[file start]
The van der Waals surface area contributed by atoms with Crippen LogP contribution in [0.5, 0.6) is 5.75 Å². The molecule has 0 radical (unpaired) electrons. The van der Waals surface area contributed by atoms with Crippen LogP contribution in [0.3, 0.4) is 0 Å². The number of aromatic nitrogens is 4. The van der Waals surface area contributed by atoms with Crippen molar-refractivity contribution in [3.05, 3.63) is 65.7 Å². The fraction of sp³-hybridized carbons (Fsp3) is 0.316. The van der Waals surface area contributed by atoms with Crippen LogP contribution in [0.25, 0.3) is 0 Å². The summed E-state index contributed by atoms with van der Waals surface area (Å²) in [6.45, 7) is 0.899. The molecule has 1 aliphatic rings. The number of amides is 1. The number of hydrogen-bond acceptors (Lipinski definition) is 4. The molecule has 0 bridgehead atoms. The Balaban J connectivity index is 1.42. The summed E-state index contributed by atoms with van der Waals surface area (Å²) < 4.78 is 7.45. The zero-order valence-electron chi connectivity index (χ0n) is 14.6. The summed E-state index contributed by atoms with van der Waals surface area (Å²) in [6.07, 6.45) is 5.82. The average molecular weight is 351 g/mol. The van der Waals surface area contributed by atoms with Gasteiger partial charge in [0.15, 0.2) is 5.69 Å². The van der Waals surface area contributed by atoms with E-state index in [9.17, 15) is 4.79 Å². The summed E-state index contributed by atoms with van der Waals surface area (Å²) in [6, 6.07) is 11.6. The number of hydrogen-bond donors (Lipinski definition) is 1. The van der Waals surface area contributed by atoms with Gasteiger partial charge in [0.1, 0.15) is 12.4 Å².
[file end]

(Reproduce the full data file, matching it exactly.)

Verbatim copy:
The van der Waals surface area contributed by atoms with Crippen LogP contribution in [0.5, 0.6) is 5.75 Å². The molecule has 0 radical (unpaired) electrons. The van der Waals surface area contributed by atoms with Crippen LogP contribution in [0.3, 0.4) is 0 Å². The number of aromatic nitrogens is 4. The van der Waals surface area contributed by atoms with Crippen molar-refractivity contribution in [3.05, 3.63) is 65.7 Å². The fraction of sp³-hybridized carbons (Fsp3) is 0.316. The van der Waals surface area contributed by atoms with Crippen LogP contribution in [0.25, 0.3) is 0 Å². The summed E-state index contributed by atoms with van der Waals surface area (Å²) in [6.45, 7) is 0.899. The molecule has 1 aliphatic rings. The number of amides is 1. The number of hydrogen-bond acceptors (Lipinski definition) is 4. The molecule has 0 bridgehead atoms. The Balaban J connectivity index is 1.42. The summed E-state index contributed by atoms with van der Waals surface area (Å²) < 4.78 is 7.45. The zero-order valence-electron chi connectivity index (χ0n) is 14.6. The summed E-state index contributed by atoms with van der Waals surface area (Å²) in [6.07, 6.45) is 5.82. The average molecular weight is 351 g/mol. The van der Waals surface area contributed by atoms with Gasteiger partial charge in [0.15, 0.2) is 5.69 Å². The van der Waals surface area contributed by atoms with E-state index in [9.17, 15) is 4.79 Å². The summed E-state index contributed by atoms with van der Waals surface area (Å²) in [6, 6.07) is 11.6. The number of hydrogen-bond donors (Lipinski definition) is 1. The van der Waals surface area contributed by atoms with Gasteiger partial charge in [0.1, 0.15) is 12.4 Å².